I think Julie Murphy does an amazing job walking the reader through Ramona’s journey. Ramona is a complicated character who is trying to figure out what is the right course of action regarding her family, as well as herself. I loved her as a character, and I constantly found myself empathizing with Ramona because I found her easy to connect with. I’ve done a lot of what she has in terms of putting others over myself, and like Ramona, there’s no regret. It’s interesting to watch Ramona’s complicated life grow and transform throughout the course of the story, and that made it all the more engaging.

I also loved Ramona’s friends and I thought they were wonderfully developed. I found Grace frustrating at times, but I also feel like I could understand where she was coming from when it came to her feelings for Ramona. Her feelings for Freddie in the story are conflicting, but I think it also shows how Ramona is growing, and I think there’s an interesting conversation presented in this book about labeling one’s self. There is no man saving Ramona in this story, or no man changing who she is — that’s not the discussion this book is presenting. The conversation that is apparent is about learning who you are and who you want to become. If I am being honest, the romance wasn’t a huge deal breaker for me like it was others — I liked it, but I adored the parts about Ramona’s self-discovery and her family life more.

Ramona Blue is a wonderful story about growing up in a situation where you are forced into adulthood at an early age. It’s about discovering oneself and trying to figure out who you want to be. There is is so much depth and complexity to this novel, and I think despite the controversy, people should read it before making a judgement call.

ARC Review – When Dimple Met Rishi by Sandhya Menon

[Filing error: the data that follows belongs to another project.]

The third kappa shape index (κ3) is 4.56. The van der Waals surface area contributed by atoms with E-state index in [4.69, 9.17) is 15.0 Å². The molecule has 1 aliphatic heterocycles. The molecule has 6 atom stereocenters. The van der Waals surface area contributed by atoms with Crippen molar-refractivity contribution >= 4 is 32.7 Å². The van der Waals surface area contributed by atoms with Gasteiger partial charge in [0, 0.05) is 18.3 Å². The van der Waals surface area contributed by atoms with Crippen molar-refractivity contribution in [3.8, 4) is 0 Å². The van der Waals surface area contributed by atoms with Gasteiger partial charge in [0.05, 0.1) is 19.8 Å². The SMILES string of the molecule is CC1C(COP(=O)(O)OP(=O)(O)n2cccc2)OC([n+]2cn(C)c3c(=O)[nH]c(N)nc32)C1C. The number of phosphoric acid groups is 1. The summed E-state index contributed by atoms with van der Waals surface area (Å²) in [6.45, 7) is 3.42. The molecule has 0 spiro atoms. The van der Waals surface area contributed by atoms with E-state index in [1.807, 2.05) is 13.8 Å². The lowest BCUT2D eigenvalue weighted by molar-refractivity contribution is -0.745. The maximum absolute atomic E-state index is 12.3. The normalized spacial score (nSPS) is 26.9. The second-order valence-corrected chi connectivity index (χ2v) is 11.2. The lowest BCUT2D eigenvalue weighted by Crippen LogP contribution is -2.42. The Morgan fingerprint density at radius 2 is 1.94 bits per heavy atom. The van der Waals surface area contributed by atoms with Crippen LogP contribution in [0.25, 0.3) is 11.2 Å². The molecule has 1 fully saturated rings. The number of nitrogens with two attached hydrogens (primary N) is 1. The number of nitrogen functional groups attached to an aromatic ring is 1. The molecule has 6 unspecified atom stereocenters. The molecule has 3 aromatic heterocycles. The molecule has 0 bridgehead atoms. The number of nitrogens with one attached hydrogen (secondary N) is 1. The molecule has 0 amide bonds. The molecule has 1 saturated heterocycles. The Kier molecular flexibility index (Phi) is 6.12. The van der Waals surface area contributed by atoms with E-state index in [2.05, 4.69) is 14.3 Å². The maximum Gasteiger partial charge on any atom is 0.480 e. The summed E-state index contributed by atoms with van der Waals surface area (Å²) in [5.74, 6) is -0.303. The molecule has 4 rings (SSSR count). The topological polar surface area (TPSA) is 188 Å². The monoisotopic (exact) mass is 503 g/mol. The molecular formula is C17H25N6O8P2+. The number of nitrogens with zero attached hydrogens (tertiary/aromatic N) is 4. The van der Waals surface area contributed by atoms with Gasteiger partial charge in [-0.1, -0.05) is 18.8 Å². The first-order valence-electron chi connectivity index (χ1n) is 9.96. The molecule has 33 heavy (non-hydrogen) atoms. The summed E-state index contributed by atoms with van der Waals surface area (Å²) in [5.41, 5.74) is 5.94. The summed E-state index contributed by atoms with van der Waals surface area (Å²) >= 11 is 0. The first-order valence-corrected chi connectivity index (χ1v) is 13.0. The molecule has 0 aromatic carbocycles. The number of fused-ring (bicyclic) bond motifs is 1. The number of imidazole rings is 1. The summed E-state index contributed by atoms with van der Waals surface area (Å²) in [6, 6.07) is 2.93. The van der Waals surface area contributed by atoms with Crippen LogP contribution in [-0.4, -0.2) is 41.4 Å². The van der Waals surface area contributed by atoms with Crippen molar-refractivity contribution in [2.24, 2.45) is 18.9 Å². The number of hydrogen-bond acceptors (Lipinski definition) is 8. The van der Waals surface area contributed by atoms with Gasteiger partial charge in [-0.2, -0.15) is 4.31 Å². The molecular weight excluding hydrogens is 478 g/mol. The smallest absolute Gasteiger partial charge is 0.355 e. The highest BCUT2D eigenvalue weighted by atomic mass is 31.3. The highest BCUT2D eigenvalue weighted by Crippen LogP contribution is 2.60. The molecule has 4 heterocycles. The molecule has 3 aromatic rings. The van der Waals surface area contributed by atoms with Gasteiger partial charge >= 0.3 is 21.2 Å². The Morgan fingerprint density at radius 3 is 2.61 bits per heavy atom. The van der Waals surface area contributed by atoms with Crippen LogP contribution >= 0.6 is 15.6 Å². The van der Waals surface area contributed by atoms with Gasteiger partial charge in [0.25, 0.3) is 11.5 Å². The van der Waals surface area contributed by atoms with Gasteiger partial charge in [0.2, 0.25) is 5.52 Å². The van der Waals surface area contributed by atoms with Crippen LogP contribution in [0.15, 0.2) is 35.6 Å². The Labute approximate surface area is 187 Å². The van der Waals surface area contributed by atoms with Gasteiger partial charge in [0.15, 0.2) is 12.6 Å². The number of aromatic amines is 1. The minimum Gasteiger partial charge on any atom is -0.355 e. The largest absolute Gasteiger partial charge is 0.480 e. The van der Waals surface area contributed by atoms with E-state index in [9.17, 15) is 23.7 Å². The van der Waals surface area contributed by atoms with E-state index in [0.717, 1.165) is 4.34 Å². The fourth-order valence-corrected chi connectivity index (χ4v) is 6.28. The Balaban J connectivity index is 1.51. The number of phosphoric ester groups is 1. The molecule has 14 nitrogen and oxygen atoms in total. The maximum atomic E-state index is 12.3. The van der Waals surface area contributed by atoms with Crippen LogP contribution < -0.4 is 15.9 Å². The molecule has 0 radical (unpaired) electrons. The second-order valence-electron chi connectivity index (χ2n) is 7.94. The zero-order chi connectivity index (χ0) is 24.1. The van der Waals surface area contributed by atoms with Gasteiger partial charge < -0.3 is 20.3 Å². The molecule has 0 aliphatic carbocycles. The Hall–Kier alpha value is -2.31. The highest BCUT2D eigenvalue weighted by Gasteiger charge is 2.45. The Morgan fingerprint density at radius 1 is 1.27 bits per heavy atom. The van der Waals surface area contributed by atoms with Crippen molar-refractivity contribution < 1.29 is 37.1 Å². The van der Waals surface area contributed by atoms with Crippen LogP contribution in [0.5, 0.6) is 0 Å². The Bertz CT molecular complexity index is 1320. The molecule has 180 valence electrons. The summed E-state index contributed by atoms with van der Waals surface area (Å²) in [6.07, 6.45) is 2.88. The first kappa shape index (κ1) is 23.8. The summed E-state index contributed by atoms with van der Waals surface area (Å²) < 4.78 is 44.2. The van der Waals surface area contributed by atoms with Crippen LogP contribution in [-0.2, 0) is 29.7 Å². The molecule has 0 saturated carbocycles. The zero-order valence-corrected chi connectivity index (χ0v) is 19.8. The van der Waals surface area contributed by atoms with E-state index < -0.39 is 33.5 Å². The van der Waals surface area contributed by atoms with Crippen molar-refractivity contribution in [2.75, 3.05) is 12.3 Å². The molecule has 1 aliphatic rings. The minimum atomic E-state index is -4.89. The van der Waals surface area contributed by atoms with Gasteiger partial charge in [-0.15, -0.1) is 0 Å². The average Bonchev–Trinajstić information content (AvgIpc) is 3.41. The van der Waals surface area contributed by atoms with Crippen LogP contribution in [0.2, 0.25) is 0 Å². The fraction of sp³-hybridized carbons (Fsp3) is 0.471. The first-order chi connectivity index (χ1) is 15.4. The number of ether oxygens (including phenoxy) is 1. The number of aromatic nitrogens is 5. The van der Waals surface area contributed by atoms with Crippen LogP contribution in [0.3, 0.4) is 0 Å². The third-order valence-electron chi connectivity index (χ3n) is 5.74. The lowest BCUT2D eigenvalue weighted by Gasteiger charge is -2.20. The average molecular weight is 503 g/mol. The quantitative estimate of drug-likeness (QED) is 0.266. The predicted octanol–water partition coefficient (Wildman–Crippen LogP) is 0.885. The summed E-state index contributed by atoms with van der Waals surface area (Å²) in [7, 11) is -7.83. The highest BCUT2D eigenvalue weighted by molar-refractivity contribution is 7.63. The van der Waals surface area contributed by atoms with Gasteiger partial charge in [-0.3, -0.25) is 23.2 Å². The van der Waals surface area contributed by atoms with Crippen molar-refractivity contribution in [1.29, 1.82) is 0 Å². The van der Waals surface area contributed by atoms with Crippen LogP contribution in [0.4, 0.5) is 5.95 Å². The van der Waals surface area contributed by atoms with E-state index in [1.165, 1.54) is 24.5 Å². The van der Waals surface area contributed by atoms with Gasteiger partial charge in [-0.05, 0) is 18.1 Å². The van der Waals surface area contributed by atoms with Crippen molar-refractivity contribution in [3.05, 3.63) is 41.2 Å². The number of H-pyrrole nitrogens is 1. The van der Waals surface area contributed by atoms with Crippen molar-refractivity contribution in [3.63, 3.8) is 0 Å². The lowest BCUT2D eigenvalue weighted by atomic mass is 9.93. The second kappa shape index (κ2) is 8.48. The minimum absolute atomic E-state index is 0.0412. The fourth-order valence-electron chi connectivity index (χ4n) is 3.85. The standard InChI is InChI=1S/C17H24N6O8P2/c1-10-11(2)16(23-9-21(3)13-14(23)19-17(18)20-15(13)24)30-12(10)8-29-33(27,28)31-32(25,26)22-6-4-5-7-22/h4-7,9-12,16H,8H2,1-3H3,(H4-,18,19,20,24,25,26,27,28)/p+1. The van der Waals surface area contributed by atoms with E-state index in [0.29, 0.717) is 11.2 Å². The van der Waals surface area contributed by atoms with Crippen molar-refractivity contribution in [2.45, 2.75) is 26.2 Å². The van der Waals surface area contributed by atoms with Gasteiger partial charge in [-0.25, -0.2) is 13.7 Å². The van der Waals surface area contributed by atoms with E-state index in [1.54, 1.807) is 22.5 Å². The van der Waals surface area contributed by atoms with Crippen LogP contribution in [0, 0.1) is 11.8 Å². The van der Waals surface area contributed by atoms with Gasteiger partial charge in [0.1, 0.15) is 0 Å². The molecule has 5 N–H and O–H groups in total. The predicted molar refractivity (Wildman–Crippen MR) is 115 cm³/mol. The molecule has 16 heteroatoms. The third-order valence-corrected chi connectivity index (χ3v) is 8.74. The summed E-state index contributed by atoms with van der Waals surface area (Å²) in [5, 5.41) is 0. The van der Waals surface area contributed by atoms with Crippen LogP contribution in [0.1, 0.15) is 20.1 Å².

Title: When Dimple Met Rishi

Author: Sandhya Menon

Rating: ★★★★ 1/2

Synopsis: A laugh-out-loud, heartfelt YA romantic comedy, told in alternating perspectives, about two Indian-American teens whose parents have arranged for them to be married.

Dimple Shah has it all figured out. With graduation behind her, she’s more than ready for a break from her family, from Mamma’s inexplicable obsession with her finding the “Ideal Indian Husband.” Ugh. Dimple knows they must respect her principles on some level, though. If they truly believed she needed a husband right now, they wouldn’t have paid for her to attend a summer program for aspiring web developers…right?

Rishi Patel is a hopeless romantic. So when his parents tell him that his future wife will be attending the same summer program as him—wherein he’ll have to woo her—he’s totally on board. Because as silly as it sounds to most people in his life, Rishi wants to be arranged, believes in the power of tradition, stability, and being a part of something much bigger than himself.

The Shahs and Patels didn’t mean to start turning the wheels on this “suggested arrangement” so early in their children’s lives, but when they noticed them both gravitate toward the same summer program, they figured, Why not?

Huge thank you to Simon & Schuster Canada for this ARC!

Sam’s Review: